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If you can examine it properly without removing it by all means .however I plugged a puncture in my 2 plus yesterday and couldn't identify the leak even submerged in tank .Could only find it with my ear actually pressed to the wetted tire. Nothing beats close inspection with your senses. Listen to Afishyo and Rob-c they are better mechanics than me.
 

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Did you my question above ?
 

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Did you my question above ?
I did not but I just re-read it...I'll need to test today to be sure but I think the answer is yes. It makes almost the exact same sound as when you are going in reverse but hit the limiter. Like a tut-tut-tut-tut-tut sound...
 

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I did not but I just re-read it...I'll need to test today to be sure but I think the answer is yes. It makes almost the exact same sound as when you are going in reverse but hit the limiter. Like a tut-tut-tut-tut-tut sound...
If your getting rpm from your engine but not really moving you most likely burnt your drive belt. Especially as you said you were hauling heavy logs in high range. Look on your shifter gate does it read P R N H L from bottom to top ?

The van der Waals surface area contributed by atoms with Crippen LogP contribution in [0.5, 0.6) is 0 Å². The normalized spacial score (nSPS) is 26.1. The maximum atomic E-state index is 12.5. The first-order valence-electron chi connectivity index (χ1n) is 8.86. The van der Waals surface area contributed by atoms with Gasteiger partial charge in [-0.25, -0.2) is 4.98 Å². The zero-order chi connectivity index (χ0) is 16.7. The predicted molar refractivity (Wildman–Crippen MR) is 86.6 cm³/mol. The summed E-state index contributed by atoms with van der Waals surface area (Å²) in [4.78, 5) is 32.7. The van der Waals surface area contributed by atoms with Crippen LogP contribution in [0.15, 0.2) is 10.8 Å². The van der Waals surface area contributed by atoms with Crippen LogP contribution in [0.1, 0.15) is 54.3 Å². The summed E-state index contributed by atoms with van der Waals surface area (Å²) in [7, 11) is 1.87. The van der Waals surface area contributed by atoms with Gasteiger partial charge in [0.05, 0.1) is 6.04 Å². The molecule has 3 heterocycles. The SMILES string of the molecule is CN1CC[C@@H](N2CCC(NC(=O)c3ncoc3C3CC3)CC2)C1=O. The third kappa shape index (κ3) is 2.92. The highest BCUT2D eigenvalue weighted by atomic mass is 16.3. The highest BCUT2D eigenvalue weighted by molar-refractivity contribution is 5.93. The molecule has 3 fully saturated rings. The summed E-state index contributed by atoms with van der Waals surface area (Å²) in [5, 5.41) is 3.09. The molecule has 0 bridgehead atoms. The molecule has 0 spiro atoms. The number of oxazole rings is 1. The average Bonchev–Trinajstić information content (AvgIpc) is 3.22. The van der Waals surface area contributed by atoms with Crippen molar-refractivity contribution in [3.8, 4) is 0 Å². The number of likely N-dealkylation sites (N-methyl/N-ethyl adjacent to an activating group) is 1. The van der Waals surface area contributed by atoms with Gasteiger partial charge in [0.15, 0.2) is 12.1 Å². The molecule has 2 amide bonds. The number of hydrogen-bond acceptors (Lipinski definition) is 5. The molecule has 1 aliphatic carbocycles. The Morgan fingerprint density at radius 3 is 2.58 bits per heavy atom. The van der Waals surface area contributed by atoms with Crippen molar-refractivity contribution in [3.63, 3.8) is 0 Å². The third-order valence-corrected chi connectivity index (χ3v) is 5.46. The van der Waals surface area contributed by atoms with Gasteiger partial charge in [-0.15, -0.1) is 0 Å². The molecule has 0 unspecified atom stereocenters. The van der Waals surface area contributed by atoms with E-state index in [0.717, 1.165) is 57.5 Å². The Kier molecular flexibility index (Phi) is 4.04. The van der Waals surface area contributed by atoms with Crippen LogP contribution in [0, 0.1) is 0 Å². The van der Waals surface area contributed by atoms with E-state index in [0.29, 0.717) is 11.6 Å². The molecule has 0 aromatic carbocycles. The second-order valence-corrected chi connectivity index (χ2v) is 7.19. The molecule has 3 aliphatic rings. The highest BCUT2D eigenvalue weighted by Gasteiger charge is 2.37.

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Discussion Starter #15
I was about 99% sure there's no Low but figured I'd double check - here's what I've got:

9859


I was indeed hauling some heavy loads of oak firewood, so I guess it makes sense. I was about to do an oil change - how hard is a drive belt swap?
 

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One Beer job as the good wenches say. Not sure if you need to replace but definitely examine and if it has never been replaced I would definitely consider.
 

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One Beer job as the good wenches say. Not sure if you need to replace but definitely examine and if it has never been replaced I would definitely consider.
Ha, I like anything measured in the number of beers...so, if it's a one beer job for most, I'd say it's probably a two beer job for me. Know of any good guides on here?

It looks like I'm taking apart the same panels for a belt change as an oil change, at the very least I'll take a look at it.

What am I looking for, exactly — the belt will be worn down on those grooves that face the clutch?
 

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Your Kodiak is actually a 400 as the 450s all had high / low range in 2006, but the 400s did not.
 

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Watch a video of the belt replacement before you do it.

The foot boards need to come off and you will use a couple of the longer bolts to collapse the shiv or whatever it is called to be able to get the belt off and on.

My first belt job was a 4 beer job, not because it took so long but I just wanted to drink some beers.